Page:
“VALUES” are all the rage at business schools nowadays. In May2010 around 300 graduating MBAs at Harvard Business School will take an oath, pledging to play a positive role in society once they graduate. At the last count, this is slightly fewer Harvard MBAs than took the oath when it was introduced last year. There are now over 3,000 signatories from more than 300 institutions.
It will be unsurprising if, this time next year, taking the oath is compulsory rather than voluntary at Harvard, given Nitin Nohria’s recent appointment as dean of its business school. Even if Mr Nohria decides not to pick a fight over the ethical pledge with the many sceptics on his faculty, he has made no secret of his support.
On the other side of the country, another dean of the Haas School of Business at Berkeley is making an audacious bid for leadership in the somewhat implausible crusade to turn business schools into moral wellsprings. The MBA students who arrive after the summer will take a course that has been thoroughly revamped, in an effort to achieve a cultural shift and will go much further than any MBA oath could achieve.
Business schools have trailed behind leading companies in managing their internal culture. These schools have long trailed behind leading companies in managing their internal culture. One camp aims to map the competitive landscape, and position their organisations at the point on the map that offers the greatest opportunity. The other camp prefers to focus inwardly on an organisation’s values and core abilities, and then to pursue success by playing to those strengths.
Haas already has a reputation for producing a different sort of MBA from other elite schools. “Business schools are known as breeding grounds for over-confidence, for hubris, for arrogance, for self-focus. But recruiters tell us that one of the defining features of our students is ‘confidence without arrogance’.” Indeed, a similar phrase, “confidence without attitude”, is now one of four core defining principles behind the redesign of the MBA course, along with “question the status quo”, “students always” and “beyond yourself” (ie, “considering the long-term impact of our actions and the facility for putting larger interests above our own”).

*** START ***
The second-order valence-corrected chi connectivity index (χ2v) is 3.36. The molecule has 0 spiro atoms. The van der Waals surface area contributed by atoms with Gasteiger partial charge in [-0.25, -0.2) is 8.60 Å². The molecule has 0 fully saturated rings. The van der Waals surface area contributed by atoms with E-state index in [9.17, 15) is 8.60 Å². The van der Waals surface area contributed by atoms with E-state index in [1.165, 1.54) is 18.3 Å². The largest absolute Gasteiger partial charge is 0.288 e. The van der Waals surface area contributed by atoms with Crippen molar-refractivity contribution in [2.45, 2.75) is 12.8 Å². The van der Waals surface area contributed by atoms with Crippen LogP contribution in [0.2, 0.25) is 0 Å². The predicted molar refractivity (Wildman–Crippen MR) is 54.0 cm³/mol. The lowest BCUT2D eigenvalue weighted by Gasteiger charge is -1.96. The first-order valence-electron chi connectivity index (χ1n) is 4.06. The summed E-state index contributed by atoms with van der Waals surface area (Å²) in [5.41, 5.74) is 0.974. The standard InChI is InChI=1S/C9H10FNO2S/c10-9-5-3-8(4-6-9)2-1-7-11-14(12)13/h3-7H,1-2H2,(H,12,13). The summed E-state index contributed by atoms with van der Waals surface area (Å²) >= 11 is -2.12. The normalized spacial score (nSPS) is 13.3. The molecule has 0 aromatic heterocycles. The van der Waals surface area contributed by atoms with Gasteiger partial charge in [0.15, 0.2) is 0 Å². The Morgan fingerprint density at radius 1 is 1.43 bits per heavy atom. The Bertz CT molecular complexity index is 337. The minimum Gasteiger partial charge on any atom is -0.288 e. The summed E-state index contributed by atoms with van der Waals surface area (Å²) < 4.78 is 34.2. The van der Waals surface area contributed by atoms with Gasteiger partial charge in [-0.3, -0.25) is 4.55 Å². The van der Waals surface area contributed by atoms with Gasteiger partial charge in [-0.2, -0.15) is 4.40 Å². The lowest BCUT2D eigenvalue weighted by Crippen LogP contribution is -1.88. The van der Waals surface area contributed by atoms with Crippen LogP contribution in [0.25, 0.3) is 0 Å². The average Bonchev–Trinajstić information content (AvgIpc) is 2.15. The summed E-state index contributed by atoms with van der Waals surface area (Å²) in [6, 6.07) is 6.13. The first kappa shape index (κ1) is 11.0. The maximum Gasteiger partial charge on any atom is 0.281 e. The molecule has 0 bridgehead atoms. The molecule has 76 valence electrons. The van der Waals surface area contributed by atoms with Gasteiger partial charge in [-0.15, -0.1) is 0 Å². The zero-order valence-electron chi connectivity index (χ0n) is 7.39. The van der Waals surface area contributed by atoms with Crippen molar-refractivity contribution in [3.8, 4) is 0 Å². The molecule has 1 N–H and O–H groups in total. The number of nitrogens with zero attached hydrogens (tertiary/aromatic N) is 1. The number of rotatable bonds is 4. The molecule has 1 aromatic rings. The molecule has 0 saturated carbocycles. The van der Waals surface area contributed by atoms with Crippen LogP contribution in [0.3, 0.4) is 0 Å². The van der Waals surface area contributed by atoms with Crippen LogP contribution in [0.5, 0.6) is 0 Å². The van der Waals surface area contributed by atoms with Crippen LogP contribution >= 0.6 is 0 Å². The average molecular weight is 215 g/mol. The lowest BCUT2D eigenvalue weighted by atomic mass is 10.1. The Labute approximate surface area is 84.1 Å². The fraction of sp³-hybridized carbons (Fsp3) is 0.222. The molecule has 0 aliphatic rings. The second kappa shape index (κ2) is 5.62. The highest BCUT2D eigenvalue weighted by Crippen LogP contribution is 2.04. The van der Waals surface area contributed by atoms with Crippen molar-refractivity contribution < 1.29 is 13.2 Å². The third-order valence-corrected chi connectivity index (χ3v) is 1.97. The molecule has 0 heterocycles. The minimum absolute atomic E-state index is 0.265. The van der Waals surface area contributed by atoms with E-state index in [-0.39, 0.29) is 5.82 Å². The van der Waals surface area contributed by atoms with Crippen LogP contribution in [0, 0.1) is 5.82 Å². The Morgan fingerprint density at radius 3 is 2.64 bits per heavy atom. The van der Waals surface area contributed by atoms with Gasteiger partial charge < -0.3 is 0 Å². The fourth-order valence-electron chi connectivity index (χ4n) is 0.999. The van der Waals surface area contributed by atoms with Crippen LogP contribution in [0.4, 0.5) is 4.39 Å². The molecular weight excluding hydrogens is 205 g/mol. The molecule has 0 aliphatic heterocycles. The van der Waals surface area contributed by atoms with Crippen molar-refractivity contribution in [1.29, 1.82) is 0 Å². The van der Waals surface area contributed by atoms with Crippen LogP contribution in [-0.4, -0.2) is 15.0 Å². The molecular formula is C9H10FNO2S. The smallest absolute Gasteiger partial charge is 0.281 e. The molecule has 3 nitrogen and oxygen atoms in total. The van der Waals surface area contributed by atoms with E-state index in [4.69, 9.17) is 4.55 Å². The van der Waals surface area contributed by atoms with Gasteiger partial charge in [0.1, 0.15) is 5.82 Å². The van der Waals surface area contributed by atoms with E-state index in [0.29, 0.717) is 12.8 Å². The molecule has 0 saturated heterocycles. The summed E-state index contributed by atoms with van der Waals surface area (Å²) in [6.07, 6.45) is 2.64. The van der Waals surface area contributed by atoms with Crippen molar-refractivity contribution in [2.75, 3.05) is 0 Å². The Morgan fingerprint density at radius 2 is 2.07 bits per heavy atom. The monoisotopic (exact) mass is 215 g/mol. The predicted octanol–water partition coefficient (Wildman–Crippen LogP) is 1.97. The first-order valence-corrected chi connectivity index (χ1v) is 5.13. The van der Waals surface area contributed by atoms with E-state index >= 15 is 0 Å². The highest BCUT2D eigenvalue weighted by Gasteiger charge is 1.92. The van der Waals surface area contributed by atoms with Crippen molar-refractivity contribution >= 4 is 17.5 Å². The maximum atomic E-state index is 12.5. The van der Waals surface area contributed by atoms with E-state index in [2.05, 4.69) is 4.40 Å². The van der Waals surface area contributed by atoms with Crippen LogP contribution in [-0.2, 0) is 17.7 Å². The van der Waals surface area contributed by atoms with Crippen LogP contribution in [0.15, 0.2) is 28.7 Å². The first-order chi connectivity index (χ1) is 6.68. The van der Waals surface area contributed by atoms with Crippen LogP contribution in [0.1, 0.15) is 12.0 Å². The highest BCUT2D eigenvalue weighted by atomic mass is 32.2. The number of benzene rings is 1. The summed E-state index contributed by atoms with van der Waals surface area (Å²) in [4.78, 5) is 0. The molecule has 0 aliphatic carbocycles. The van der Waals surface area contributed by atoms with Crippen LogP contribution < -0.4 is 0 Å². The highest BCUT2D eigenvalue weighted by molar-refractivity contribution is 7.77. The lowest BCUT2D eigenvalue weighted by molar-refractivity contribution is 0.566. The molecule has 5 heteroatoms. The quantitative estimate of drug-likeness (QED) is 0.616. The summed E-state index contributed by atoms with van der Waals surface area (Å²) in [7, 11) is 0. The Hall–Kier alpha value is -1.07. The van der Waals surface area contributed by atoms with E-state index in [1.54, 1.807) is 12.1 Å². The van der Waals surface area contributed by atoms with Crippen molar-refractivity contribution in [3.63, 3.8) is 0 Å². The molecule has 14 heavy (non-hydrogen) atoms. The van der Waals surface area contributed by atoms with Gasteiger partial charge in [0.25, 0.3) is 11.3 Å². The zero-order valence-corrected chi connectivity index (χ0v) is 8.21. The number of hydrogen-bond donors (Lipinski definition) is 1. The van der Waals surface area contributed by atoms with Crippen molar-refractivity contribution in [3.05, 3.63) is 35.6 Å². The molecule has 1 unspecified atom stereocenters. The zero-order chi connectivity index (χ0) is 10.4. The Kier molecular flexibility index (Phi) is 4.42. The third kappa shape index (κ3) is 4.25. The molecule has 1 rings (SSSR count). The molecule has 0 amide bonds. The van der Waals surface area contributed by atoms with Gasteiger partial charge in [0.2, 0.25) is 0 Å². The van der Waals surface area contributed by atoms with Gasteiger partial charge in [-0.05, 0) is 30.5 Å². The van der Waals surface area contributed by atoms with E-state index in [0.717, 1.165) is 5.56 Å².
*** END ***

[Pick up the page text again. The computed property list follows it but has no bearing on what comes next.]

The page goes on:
Yale has scrapped conventional subjects; Haas is trying to teach the old subjects in a new way
The reforms at Haas are being billed as one of the most radical shake-ups of an MBA programme since both Yale and Stanford changed theirs in 2006. But whereas Yale scrapped conventional subjects such as marketing, accounting and strategy in favour of more nebulous themes such as the customer, innovation and business and society, the Haas approach involves teaching the old subjects in a new way, by emphasising 15 specific skills, including experimentation, revenue-model innovation and risk-selection.
In marked contrast to the rumblings of discontent heard at Harvard, Haas’s changes seem to have gone down remarkably well with its faculty. When Mr Lyons put his redesign to a vote four months ago, 54 of his teaching staff approved, four abstained and no one was against. The changes have also been well-received by both alumni and incoming students, who will now be more rigorously assessed for compatibility with the culture to create. At the very least, this seems intelligent marketing for Haas in an increasingly competitive MBA marketplace. What difference it will make in practice to the quality and character of its MBA graduates, only time will tell. As with the MBA oath, talking the talk is a lot easier than walking the walk.
Elite MBA schools have recently been plagued by self-doubt and the financial crisis has dealt them with a double blow. It has damaged their reputations, because so many bankers are MBAs. It has also dented their market: Wall Street laid off 240,000 people in the 18 months from the middle of 2007.